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Understanding Financial Crisis: Business Cycles and Policy

Discover the relationship between history, financial crises and business cycles, with this free online course.

5,560 enrolled on this course

  • Duration

    5 weeks
  • Weekly study

    4 hours

Economic crises often have severe consequences - for everyone from governments and corporations to you and I. But crises can be seen as an essential part of an evolving economy, along with structural adjustments and institutional changes. In this course you will learn more about the role of financial crises, their history and how they can be interpreted.

Explore the history of financial crisis

Can we learn from the history of crises? With this course we’ll see financial crisis from a historical perspective - investigating different incidences of crisis in relation to context. By the end of the course you should be able to define and describe various economic and financial crises, and interpret such crises from a historical perspective.

Understand the relationship between financial crises and business cycles

Financial crises and business cycles are often closely interrelated. Various crises have evolved in different ways, depending on expectations, economic conditions, as well as institutional conditions, but we can also see some common patterns from historical examples. Could financial crisis be part of a natural business cycle?

Learn how to effectively analyse financial crises

Throughout the course you’ll develop your ability to identify and explain the various relationships between political action, economic theory, and economic cycle. This will lead to you being able to interpret various crises and their causes, their historical paths, and consequences in political and economic terms.

The central theme of this course is why and how business cycle slumps and financial market crashes have tended to occur and reoccur, and in what ways such downturns have been managed throughout history.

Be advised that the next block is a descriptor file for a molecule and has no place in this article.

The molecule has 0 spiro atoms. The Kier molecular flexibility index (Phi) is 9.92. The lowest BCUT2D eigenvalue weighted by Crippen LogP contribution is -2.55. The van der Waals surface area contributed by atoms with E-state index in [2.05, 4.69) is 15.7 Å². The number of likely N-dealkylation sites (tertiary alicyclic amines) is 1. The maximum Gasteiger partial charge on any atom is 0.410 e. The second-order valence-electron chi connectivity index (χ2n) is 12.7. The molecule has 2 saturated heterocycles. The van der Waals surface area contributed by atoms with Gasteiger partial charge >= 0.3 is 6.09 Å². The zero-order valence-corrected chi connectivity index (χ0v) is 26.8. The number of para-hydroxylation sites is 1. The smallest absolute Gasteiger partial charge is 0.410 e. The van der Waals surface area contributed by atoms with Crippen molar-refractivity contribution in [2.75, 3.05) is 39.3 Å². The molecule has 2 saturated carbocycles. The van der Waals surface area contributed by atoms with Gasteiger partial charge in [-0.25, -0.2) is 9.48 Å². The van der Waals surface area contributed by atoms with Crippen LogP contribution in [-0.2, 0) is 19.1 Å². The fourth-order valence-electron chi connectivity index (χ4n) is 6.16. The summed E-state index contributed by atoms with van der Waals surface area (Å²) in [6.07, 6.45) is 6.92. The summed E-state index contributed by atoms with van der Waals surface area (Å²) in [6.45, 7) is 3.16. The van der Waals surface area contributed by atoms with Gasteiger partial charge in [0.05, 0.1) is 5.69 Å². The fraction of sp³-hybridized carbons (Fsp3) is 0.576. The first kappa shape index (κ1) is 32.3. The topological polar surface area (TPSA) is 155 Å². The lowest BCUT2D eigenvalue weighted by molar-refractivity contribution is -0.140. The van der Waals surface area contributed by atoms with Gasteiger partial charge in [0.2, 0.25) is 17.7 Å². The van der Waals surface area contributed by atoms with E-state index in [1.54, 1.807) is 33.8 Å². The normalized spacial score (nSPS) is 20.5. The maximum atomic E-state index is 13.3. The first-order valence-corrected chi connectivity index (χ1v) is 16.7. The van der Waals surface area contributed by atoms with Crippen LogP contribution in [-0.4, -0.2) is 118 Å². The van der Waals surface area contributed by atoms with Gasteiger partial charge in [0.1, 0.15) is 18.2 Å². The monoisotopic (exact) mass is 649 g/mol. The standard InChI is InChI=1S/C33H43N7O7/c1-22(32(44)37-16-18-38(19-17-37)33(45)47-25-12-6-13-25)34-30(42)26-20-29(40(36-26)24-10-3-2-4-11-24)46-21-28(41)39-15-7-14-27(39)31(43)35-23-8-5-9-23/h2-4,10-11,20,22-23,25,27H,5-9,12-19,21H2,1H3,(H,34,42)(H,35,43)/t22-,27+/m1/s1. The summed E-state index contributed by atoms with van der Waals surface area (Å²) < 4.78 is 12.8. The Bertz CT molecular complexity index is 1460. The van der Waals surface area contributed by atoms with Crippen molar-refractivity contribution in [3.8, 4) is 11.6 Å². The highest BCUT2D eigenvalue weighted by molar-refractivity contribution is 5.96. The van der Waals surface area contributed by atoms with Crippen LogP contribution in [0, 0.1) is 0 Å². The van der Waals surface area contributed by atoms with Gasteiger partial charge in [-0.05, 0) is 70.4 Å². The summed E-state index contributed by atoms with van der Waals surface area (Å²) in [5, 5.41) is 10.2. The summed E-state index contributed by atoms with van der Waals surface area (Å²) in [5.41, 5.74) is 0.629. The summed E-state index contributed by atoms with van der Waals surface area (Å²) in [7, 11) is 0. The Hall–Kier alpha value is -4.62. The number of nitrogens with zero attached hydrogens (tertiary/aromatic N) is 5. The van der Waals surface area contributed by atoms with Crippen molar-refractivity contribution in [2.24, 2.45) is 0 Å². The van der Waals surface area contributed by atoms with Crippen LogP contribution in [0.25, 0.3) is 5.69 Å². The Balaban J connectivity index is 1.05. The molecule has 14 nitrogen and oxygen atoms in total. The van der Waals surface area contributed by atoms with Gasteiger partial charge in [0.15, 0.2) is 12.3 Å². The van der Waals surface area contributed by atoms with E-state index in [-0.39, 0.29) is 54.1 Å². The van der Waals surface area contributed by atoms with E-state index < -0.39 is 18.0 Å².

Ever since the world transitioned from agrarian to industrialised economies, most countries have depended on business cycles and the performance of financial markets for their growth and progress. When financial disturbances have emerged at various times, the whole economy could be affected. Such turbulences have been observed in the slowing of economic growth and, occasionally, even political unrest.

So, if business slumps and financial market turbulence have caused such big problems, why do they tend to re-emerge? Is there nothing to learn from history? During the course, we present five infamous downturns, which had a major impact when they occurred. As you will see during the course, although the downturns differed with regards to origin, impact, and persistence, they displayed certain common patterns and features. Such regularities, as well as the way the downturns have been managed, are highlighted in the course’s historical examples.

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Skip to 0 minutes and 8 seconds Cash, notes, gold, wealth, bubbles, crisis and poverty Money could be seen as something good or a root of all kinds of evil. What is a financial crisis? What will happen when the music stops? What can we learn from history? The world has changed since the seventeenth and eighteenth centuries. Our current financial systems were generated by past successes and failures. In this course we will discuss some of the key theories that economic historians and economists - have uncovered to explain why financial crises occur we will take you through - Tulip mania and the South Sea bubble, the crises of 1870s, the Great Depression and the Subprime crisis.